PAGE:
A calculation by Ashok Gulati, Tirtha Chatterjee and Siraj Hussain at Icrier a few months ago put the cost at Rs 113,035 crore, assuming the market price of crops was lower than the MSP by 20%; the figure was Rs 56,518 crore if the fall was 10% and Rs 169,553 crore if the fall was 30%.


The Icrier analysis, however, was based only on the marketable surplus, an assumption that may not hold when the government is promising an MSP for crops and saying it will compensate farmers at this price if the crop is not procured. In which case, it makes sense for farmers to bring in all their produce to sell to the government and buy back what they need for consumption from the market later, when prices have fallen. Madhya Pradesh’s Bhavantar saw an increase in market arrivals as farmers realised they could get a better deal, though 100% arrivals may not happen for a few years.

The analysis does not take sugarcane into account since, though its MSP — fair and remunerative price (FRP), in jargon — is two times A2+FL costs, cane is mandatorily purchased by sugar mills. Horticulture crops are not included in the proposed MSP scheme either.

If market prices are 10% lower than MSP, the cost of the price deficiency plan will come down to `86,982 crore and it will rise to Rs 2,60,947 crore if the price deficiency rises to 30% — in all cases, it is assumed that farmers will bring all their produce to the market.

Rice and wheat, needless to say, account for more than half the payment — 34% in the case of paddy and 21% in the case of wheat. Cotton procurement will add to around 11% of the total costs.

It is because of such high costs, and the distortions this will cause in crop production, that Gulati recommends using the China model — now being used in Telangana — of a per acre cash support instead.

Paddy MSPs, for instance, will rise by 13% while wheat will rise by 5%, maize 15% and cotton by 28% under the 1.5 times the A2+FL scheme. In the Telangana model, where Rs 5,000 crore has already been disbursed to 47.5 lakh farmers, a sum of Rs 8,000 per acre is promised in two equal instalments in the year — the scheme was operationalised on May 10 this year.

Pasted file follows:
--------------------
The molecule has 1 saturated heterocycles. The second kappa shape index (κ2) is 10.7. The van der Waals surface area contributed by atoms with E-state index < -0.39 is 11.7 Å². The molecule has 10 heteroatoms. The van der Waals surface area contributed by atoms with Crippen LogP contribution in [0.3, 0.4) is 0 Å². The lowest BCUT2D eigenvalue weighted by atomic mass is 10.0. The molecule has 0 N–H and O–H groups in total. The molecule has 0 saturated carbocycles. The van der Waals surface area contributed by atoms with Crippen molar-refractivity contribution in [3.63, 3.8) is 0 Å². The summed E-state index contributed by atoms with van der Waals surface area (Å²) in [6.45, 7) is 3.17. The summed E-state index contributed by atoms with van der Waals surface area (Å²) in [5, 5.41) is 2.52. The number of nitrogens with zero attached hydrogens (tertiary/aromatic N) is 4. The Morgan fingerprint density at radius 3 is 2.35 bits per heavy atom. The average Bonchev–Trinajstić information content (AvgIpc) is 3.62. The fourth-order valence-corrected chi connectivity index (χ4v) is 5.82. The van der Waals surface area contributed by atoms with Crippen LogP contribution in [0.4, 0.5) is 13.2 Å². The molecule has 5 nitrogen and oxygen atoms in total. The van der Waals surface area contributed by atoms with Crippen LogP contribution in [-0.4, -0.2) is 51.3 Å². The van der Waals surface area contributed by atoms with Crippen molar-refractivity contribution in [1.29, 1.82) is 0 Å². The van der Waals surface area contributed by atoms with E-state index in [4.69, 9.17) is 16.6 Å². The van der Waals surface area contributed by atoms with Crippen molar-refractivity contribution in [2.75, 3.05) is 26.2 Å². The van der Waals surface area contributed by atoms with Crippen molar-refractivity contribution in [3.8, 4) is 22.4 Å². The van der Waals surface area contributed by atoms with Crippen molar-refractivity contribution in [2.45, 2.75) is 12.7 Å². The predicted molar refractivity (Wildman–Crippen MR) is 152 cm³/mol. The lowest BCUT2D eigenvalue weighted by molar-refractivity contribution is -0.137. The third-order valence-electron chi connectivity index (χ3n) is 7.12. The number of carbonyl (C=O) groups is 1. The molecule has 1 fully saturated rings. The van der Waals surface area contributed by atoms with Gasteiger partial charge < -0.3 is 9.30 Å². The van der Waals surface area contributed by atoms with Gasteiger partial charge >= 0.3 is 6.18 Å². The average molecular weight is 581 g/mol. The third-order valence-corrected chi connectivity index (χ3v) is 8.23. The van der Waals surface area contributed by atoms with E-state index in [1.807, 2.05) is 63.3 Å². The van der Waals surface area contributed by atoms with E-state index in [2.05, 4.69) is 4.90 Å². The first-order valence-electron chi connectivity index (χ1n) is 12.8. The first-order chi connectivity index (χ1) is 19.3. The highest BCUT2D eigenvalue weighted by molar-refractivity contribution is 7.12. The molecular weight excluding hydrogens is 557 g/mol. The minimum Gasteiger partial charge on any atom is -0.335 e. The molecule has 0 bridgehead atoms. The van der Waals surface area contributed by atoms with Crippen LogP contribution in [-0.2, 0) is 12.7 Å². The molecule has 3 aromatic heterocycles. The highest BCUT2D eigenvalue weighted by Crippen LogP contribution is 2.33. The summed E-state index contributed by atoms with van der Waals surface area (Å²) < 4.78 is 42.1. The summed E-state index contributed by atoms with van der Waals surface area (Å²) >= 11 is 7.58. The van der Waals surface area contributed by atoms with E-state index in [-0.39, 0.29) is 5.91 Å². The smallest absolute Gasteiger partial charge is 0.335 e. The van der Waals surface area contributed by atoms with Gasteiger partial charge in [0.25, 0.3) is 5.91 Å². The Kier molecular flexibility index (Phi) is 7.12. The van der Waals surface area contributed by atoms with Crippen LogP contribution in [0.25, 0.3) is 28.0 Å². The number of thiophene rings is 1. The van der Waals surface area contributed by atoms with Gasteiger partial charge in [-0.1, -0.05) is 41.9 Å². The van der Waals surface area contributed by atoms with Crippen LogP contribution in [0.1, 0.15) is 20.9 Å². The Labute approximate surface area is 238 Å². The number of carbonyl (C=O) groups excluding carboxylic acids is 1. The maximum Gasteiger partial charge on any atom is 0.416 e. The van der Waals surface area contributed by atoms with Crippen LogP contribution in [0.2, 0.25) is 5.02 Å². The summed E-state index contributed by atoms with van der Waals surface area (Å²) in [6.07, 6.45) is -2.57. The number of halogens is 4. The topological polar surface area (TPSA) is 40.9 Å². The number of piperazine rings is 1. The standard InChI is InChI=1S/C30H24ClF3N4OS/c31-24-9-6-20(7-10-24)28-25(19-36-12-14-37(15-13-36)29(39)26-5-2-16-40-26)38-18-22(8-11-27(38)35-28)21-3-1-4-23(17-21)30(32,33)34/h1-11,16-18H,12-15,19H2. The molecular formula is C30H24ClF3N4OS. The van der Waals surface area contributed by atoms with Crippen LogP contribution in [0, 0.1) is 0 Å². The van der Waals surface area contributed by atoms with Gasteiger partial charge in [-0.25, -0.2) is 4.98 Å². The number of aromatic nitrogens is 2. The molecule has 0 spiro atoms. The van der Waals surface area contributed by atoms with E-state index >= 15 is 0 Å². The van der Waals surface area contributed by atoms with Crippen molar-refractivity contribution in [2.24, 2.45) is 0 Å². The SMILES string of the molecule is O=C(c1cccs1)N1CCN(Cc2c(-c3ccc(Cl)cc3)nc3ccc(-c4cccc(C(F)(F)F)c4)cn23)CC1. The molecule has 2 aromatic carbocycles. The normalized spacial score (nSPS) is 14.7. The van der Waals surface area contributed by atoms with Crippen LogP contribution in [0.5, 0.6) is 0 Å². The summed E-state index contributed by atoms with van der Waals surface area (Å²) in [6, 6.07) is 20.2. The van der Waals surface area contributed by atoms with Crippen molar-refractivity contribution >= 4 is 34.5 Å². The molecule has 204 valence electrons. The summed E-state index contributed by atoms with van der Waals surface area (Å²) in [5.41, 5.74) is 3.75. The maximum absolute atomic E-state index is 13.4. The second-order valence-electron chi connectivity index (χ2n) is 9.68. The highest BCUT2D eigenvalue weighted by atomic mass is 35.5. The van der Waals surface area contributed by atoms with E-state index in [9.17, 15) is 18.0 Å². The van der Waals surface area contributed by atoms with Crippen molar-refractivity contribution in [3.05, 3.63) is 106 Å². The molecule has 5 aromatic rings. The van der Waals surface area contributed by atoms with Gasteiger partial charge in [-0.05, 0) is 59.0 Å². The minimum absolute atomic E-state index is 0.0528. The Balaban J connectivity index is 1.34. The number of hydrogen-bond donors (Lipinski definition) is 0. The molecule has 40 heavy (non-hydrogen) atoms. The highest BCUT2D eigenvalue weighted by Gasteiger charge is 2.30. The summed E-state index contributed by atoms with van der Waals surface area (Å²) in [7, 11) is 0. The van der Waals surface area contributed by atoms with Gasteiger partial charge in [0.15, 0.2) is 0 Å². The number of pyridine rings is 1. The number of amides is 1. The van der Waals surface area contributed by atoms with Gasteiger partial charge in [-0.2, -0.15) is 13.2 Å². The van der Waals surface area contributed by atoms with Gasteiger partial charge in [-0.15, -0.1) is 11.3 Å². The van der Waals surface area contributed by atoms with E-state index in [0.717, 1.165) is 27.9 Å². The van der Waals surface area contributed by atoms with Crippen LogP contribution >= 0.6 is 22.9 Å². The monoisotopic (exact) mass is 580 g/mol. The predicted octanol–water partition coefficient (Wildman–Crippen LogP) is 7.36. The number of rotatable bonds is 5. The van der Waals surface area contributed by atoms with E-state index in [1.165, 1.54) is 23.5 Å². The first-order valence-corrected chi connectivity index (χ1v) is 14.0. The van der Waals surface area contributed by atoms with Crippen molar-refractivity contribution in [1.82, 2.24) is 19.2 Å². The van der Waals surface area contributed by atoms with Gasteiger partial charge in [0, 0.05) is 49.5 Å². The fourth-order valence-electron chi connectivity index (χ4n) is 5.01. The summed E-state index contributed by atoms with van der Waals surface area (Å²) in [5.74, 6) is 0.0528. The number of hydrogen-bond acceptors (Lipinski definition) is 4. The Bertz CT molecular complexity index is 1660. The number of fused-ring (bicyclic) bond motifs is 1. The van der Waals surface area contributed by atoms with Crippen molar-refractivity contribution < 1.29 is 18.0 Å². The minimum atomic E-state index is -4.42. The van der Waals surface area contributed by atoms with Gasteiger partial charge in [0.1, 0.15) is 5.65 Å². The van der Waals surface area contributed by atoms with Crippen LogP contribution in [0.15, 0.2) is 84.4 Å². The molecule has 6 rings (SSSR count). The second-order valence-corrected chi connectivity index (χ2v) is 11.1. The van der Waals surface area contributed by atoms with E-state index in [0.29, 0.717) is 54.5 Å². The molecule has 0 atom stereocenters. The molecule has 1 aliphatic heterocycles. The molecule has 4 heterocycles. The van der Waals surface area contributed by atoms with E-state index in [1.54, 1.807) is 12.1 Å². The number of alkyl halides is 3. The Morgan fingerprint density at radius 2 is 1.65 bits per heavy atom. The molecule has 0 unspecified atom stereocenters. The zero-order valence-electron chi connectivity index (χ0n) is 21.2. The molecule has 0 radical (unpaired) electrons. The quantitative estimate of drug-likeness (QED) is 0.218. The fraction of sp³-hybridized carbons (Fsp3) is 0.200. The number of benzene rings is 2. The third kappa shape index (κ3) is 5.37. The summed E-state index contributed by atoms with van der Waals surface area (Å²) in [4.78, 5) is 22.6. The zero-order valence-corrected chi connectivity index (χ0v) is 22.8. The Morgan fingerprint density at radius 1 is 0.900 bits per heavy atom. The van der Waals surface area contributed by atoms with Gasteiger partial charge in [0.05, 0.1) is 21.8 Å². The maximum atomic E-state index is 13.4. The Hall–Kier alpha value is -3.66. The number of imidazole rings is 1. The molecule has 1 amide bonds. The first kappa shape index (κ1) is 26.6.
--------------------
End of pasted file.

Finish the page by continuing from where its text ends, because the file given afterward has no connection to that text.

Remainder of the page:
According to Icrier’s calculations, if a Rs 10,000 per hectare cash transfer is given at an all-India level, this will cost the exchequer Rs 1.97-lakh-crore divided between the Centre and the states. Since the scheme does not discriminate between crops in the manner the MSP one does, it will not influence what farmers grow.






Banikinkar Pattanayak & Prabhudatta Mishra

The proposed hike in MSP for crops, based on 1.5 times the A2+FL costs, in the case of rice and cotton especially, is likely to hit India’s exports considerably.

In the case of paddy, where the MSPs will rise by 13.5% due to the new formula, this will take the cost of finished rice to around Rs 26,651 per tonne. Once transport costs of 5% are added to this to take it to Kandla port, it becomes marginally more expensive than the existing global prices. If the rupee falls to below 67 to the dollar, on average for FY19, the competitiveness gets further eroded. Last year, India exported $7.8 bn of rice.


Matters are even worse in the case of cotton, where on average, prices will rise by a whopping 28%, from Rs 40,200 per tonne for kapas to Rs 51,600 per tonne. Given the conversion ratio of around 33%, this means the prices of finished cotton will rise to Rs 156,364 per tonne as compared to the current global price of around Rs 125,553 per tonne, based on a Rs 67 per dollar exchange rate.

At this price, India’s cotton exports will be hit badly, though the fact that the rupee is depreciating will cushion the fall a bit, says DK Nair, former secretary general of Confederation of Indian Textile Industry.
Since two thirds of all fibre used in India — both for local and exports market — is cotton, Nair says this will have a knockdown effect on exports of both textiles and readymade garments as well. India exported $19.3 bn worth of cotton, cotton-based textiles and readymade garments in FY18.

Gautam Nair, MD, Matrix Clothing, one of India’s largest garment exporters expressed the same fears.

“Garment exporters are already reeling under high yarn and dye and chemical prices. If, on top of that, the price of basic raw material (cotton) is raised substantially in 2018-19, it will have very, very significant negative impact on our apparel exports.”

IJ Dhuria, director (raw materials) at Vardhman Textiles, India’s largest spinning mill says raising the cotton MSP will benefit farmers and may not hit cotton exports too much immediately since China has slapped an additional 25% import duty on American cotton and the rupee has also depreciated against the dollar. If the import duty is reduced and/or the rupee corrects, he says, India’s cotton exports will be hit.

“Also, high raw material prices will erode the competitiveness of our textile and garment exports vis-a-vis competitors. It may prompt some players to explore the possibility of imports”, he added.









Last Updated ( Monday, 02 July 2018 09:37 )